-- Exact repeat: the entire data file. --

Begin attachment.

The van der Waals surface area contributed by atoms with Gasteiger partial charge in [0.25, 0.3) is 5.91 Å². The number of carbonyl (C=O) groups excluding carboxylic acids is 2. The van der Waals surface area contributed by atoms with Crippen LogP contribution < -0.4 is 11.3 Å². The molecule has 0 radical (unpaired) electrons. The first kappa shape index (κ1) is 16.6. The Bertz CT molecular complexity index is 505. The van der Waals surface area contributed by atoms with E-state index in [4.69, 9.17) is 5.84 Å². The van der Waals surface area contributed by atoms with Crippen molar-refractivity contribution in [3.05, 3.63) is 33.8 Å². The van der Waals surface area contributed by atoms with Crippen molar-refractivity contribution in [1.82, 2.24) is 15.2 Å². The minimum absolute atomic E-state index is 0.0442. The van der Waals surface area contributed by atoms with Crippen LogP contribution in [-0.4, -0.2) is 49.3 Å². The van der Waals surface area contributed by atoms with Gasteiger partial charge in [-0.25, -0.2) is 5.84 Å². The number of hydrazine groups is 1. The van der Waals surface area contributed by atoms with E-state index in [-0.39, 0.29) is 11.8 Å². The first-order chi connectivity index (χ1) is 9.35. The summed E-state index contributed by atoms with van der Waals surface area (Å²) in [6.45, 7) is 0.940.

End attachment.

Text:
The van der Waals surface area contributed by atoms with Gasteiger partial charge in [0.25, 0.3) is 5.91 Å². The number of carbonyl (C=O) groups excluding carboxylic acids is 2. The van der Waals surface area contributed by atoms with Crippen LogP contribution < -0.4 is 11.3 Å². The molecule has 0 radical (unpaired) electrons. The first kappa shape index (κ1) is 16.6. The Bertz CT molecular complexity index is 505. The van der Waals surface area contributed by atoms with E-state index in [4.69, 9.17) is 5.84 Å². The van der Waals surface area contributed by atoms with Crippen molar-refractivity contribution in [3.05, 3.63) is 33.8 Å². The van der Waals surface area contributed by atoms with Crippen molar-refractivity contribution in [1.82, 2.24) is 15.2 Å². The minimum absolute atomic E-state index is 0.0442. The van der Waals surface area contributed by atoms with Crippen LogP contribution in [-0.4, -0.2) is 49.3 Å². The van der Waals surface area contributed by atoms with Gasteiger partial charge in [-0.25, -0.2) is 5.84 Å². The number of hydrazine groups is 1. The van der Waals surface area contributed by atoms with E-state index in [-0.39, 0.29) is 11.8 Å². The first-order chi connectivity index (χ1) is 9.35. The summed E-state index contributed by atoms with van der Waals surface area (Å²) in [6.45, 7) is 0.940.